A study published earlier this year in the journal <em>PLoS Computational Biology</em> shows that Twitter could be used to track <a href="http://www.huffingtonpost.com/2011/10/15/twitter-flu-shot-vaccinations_n_1010899.html" target="_hplink">flu shot vaccination rates</a> and attitudes. That research, conducted by Pennsylvania State researchers, involved analysis of 477,768 tweets between August 2009 and January 2010 that contained some sort of wordage about the H1N1 vaccine. The researcher was able to see what parts of the U.S. had the highest flu vaccination rates (based on the Twitter information), as well as what the general sentiments were toward the vaccine (New Englanders are most positive toward the vaccine, and are also the most likely to get vaccinated). Researchers also found that people were most negative toward the flu vaccine when it was first introduced, but then the reaction grew increasingly positive the more time passed.
What's Ailing Us -- And What We've Got Wrong About Our Health
Recent research from Johns Hopkins University in Baltimore shows that you can look on Twitter to get a <a href="http://www.huffingtonpost.com/2011/07/08/twitter-health_n_893466.html#s305983&title=Chris_Tung" target="_hplink">general feel for what ills people are experiencing</a>. They found in their study of 1.5 million health-related tweets that people are tweeting most about depression, cancer, obesity, allergies, insomnia and pain. Researchers also found that Twitter could be used to unearth some common health misconceptions we have. For example, "we found that some people tweeted that they were <a href="http://www.bbc.co.uk/news/technology-14059745" target="_hplink">taking antibiotics for the flu</a>," Ph.D. student Michael J. Paul, one of the researchers for the project, told BBC News. "But antibiotics don't work on the flu, which is a virus, and this practice could contribute to the growing antibiotic resistance problems."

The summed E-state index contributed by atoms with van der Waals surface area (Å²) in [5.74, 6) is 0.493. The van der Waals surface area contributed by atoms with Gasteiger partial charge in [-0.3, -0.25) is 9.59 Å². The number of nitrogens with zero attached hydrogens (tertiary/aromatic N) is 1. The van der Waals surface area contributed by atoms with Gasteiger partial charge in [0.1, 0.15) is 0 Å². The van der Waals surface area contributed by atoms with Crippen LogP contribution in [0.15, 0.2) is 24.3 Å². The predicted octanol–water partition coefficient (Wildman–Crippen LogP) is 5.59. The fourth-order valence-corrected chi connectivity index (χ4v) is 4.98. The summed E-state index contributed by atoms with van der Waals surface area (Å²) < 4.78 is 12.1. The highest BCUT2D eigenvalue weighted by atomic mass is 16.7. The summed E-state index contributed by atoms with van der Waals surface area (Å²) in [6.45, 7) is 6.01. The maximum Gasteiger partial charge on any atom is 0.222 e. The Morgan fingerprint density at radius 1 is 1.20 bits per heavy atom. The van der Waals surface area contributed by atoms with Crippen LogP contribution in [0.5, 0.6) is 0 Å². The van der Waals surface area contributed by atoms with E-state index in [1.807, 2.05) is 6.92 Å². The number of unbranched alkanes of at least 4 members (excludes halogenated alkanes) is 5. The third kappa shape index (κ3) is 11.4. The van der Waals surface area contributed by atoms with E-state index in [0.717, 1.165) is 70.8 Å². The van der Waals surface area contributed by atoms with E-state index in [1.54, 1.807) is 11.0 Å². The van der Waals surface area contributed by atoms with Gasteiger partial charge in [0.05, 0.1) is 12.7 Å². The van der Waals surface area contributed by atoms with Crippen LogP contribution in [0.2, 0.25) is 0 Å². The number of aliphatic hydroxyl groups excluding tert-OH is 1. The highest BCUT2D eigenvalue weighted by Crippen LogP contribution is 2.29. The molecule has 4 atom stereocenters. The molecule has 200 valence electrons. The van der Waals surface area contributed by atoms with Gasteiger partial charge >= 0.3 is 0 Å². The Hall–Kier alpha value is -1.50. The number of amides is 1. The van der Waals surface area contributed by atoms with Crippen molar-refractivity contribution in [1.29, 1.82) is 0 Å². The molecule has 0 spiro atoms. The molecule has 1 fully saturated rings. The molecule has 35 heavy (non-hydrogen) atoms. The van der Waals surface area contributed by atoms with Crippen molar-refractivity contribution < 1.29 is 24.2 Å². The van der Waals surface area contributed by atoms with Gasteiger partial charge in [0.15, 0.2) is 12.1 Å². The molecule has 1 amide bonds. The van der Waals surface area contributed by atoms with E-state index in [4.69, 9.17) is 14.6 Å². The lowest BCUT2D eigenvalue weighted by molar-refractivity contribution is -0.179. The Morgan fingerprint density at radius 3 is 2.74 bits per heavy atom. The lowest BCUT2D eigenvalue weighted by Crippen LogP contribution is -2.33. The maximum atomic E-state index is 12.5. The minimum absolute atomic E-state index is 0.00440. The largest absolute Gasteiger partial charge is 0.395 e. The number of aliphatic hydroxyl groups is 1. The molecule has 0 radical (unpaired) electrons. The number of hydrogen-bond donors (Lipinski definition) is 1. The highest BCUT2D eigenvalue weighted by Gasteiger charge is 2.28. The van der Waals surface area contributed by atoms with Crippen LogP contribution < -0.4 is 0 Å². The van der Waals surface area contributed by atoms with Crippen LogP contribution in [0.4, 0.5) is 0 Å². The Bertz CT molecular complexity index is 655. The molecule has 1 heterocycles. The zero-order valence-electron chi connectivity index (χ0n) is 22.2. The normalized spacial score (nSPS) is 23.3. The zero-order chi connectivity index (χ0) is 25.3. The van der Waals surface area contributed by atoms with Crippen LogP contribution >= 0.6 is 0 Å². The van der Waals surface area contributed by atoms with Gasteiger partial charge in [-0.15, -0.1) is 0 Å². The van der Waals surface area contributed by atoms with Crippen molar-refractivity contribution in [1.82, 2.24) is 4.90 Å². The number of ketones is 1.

How We're Feeling
Turns out, we're <a href="http://www.huffingtonpost.com/2011/09/29/twitter-mood-study_n_987569.html" target="_hplink">happiest early in the morning</a> and around midnight, according to a Twitter study conducted by Cornell University researchers. Researchers looked at half a billion tweets from more than 2 million Twitter users over a two-year period, and found that Twitter users' <a href="http://www.huffingtonpost.com/2011/09/29/twitter-mood-study_n_987569.html" target="_hplink">moods tend to start happy</a> early in the day and then get more negative as the day wears on, but then peak again in happiness at midnight. "Everybody we told about this has had the same reaction: 'That's obvious. People go to work, they get stressed -- of course their mood deteriorates,'" study researcher Michael Macy, Ph.D., a professor of sociology at Cornell, told HuffPost. "It turns out, that's not true." Because researchers found that the "daily mood swing" unearthed by Twitter was also the case during the weekends, they suggest that the changes in emotions might be affected by our sleep and circadian rhythms, and not just a bad mood brought on by the workday.
What We Understand (And Misunderstand) About Antibiotics
What we <a href="http://www.ajicjournal.org/article/S0196-6553(10)00034-9/abstract" target="_hplink">think we know about antibiotics</a> is very easily spread through Twitter, according to a study published last year in <em>AJIC: American Journal of Infection Control</em>. However, the viral nature of Twitter has the ability to backfire if the antibiotic information isn't correct, researchers said. The study, conducted by Columbia University and MixedInk researchers, looked at 52,153 <a href="http://www.ajicjournal.org/article/S0196-6553(10)00034-9/abstract" target="_hplink">tweets that mentioned antibiotics</a> that were posted between March 13, 2009 and July 31, 2009. Researchers used word combinations like "extra + antibiotic(s)" and "leftover + antibiotic(s)" to narrow down the tweets further. They found that when it came to tweeting about antibiotics, people were most commonly talking about how many days they had left on an antibiotic regimen, or a desire that antibiotics help to kick an illness soon. The second most common topic was advice on antibiotics, and the third most common topic was side effects that come from taking antibiotics. Out of all the tweets, 700 were spreading some sort of misunderstanding about antibiotics, researchers found. For example: the word combination of "flu + antibiotic(s)" yielded 345 tweets, which in turn reached a total of 172,571 Twitter followers.
New Study Reveals Twitter Knows Your Mood